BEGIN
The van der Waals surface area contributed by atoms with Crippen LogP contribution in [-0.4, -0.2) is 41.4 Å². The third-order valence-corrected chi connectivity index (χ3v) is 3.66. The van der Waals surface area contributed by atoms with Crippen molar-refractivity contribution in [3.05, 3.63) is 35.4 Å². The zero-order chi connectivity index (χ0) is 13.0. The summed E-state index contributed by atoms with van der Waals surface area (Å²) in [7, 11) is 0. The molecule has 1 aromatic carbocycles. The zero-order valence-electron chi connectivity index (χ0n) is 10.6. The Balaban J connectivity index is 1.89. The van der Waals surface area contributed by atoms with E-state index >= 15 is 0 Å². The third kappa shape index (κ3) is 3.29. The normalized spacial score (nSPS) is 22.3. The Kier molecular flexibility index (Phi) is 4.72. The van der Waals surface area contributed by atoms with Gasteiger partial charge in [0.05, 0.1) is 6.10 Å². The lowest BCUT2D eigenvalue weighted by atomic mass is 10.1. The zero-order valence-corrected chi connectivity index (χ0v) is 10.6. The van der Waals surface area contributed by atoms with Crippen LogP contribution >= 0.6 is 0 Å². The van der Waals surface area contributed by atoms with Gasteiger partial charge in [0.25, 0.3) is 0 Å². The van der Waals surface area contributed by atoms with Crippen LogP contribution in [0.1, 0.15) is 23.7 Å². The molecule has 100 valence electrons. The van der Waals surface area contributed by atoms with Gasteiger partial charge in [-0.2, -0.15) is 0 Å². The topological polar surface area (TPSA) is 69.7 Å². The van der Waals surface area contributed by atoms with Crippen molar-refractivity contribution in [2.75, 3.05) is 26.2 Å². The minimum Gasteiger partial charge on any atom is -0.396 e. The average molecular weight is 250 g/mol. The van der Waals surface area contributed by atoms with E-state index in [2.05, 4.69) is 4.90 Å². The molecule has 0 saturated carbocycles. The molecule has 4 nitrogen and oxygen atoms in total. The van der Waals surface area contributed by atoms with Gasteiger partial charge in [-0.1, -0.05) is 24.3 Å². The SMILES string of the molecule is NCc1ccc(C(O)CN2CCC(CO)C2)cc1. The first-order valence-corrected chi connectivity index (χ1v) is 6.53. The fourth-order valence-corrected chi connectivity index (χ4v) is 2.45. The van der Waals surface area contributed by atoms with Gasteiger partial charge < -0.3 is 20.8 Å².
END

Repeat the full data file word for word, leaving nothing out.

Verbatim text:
The van der Waals surface area contributed by atoms with Crippen LogP contribution in [-0.4, -0.2) is 41.4 Å². The third-order valence-corrected chi connectivity index (χ3v) is 3.66. The van der Waals surface area contributed by atoms with Crippen molar-refractivity contribution in [3.05, 3.63) is 35.4 Å². The zero-order chi connectivity index (χ0) is 13.0. The summed E-state index contributed by atoms with van der Waals surface area (Å²) in [7, 11) is 0. The molecule has 1 aromatic carbocycles. The zero-order valence-electron chi connectivity index (χ0n) is 10.6. The Balaban J connectivity index is 1.89. The van der Waals surface area contributed by atoms with E-state index >= 15 is 0 Å². The third kappa shape index (κ3) is 3.29. The normalized spacial score (nSPS) is 22.3. The Kier molecular flexibility index (Phi) is 4.72. The van der Waals surface area contributed by atoms with Gasteiger partial charge in [0.05, 0.1) is 6.10 Å². The lowest BCUT2D eigenvalue weighted by atomic mass is 10.1. The zero-order valence-corrected chi connectivity index (χ0v) is 10.6. The van der Waals surface area contributed by atoms with Crippen LogP contribution >= 0.6 is 0 Å². The van der Waals surface area contributed by atoms with Gasteiger partial charge in [0.25, 0.3) is 0 Å². The van der Waals surface area contributed by atoms with Crippen LogP contribution in [0.1, 0.15) is 23.7 Å². The molecule has 100 valence electrons. The van der Waals surface area contributed by atoms with Gasteiger partial charge in [-0.2, -0.15) is 0 Å². The topological polar surface area (TPSA) is 69.7 Å². The van der Waals surface area contributed by atoms with Crippen molar-refractivity contribution in [2.75, 3.05) is 26.2 Å². The minimum Gasteiger partial charge on any atom is -0.396 e. The average molecular weight is 250 g/mol. The van der Waals surface area contributed by atoms with E-state index in [2.05, 4.69) is 4.90 Å². The molecule has 0 saturated carbocycles. The molecule has 4 nitrogen and oxygen atoms in total. The van der Waals surface area contributed by atoms with Gasteiger partial charge in [-0.1, -0.05) is 24.3 Å². The SMILES string of the molecule is NCc1ccc(C(O)CN2CCC(CO)C2)cc1. The first-order valence-corrected chi connectivity index (χ1v) is 6.53. The fourth-order valence-corrected chi connectivity index (χ4v) is 2.45. The van der Waals surface area contributed by atoms with Gasteiger partial charge < -0.3 is 20.8 Å².